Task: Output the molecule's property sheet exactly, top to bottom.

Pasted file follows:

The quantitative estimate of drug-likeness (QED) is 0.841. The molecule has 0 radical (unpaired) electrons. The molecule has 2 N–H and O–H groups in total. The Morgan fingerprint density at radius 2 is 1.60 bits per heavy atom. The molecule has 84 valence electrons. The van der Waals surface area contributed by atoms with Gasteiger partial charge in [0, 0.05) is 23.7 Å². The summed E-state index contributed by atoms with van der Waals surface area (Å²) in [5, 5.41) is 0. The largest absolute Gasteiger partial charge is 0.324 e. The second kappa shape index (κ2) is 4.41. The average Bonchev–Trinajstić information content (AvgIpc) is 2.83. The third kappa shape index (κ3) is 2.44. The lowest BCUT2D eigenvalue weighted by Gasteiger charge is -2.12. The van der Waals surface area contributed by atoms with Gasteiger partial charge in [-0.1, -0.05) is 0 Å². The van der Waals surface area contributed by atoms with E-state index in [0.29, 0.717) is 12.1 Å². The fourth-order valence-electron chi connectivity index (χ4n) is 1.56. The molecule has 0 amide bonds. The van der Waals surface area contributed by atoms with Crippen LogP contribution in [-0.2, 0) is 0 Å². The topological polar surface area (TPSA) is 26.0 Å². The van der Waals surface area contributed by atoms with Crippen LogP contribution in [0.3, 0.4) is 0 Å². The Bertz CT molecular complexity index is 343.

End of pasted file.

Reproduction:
The quantitative estimate of drug-likeness (QED) is 0.841. The molecule has 0 radical (unpaired) electrons. The molecule has 2 N–H and O–H groups in total. The Morgan fingerprint density at radius 2 is 1.60 bits per heavy atom. The molecule has 84 valence electrons. The van der Waals surface area contributed by atoms with Gasteiger partial charge in [0, 0.05) is 23.7 Å². The summed E-state index contributed by atoms with van der Waals surface area (Å²) in [5, 5.41) is 0. The largest absolute Gasteiger partial charge is 0.324 e. The second kappa shape index (κ2) is 4.41. The average Bonchev–Trinajstić information content (AvgIpc) is 2.83. The third kappa shape index (κ3) is 2.44. The lowest BCUT2D eigenvalue weighted by Gasteiger charge is -2.12. The van der Waals surface area contributed by atoms with Gasteiger partial charge in [-0.1, -0.05) is 0 Å². The van der Waals surface area contributed by atoms with E-state index in [0.29, 0.717) is 12.1 Å². The fourth-order valence-electron chi connectivity index (χ4n) is 1.56. The molecule has 0 amide bonds. The van der Waals surface area contributed by atoms with Crippen LogP contribution in [-0.2, 0) is 0 Å². The topological polar surface area (TPSA) is 26.0 Å². The van der Waals surface area contributed by atoms with Crippen LogP contribution in [0.3, 0.4) is 0 Å². The Bertz CT molecular complexity index is 343.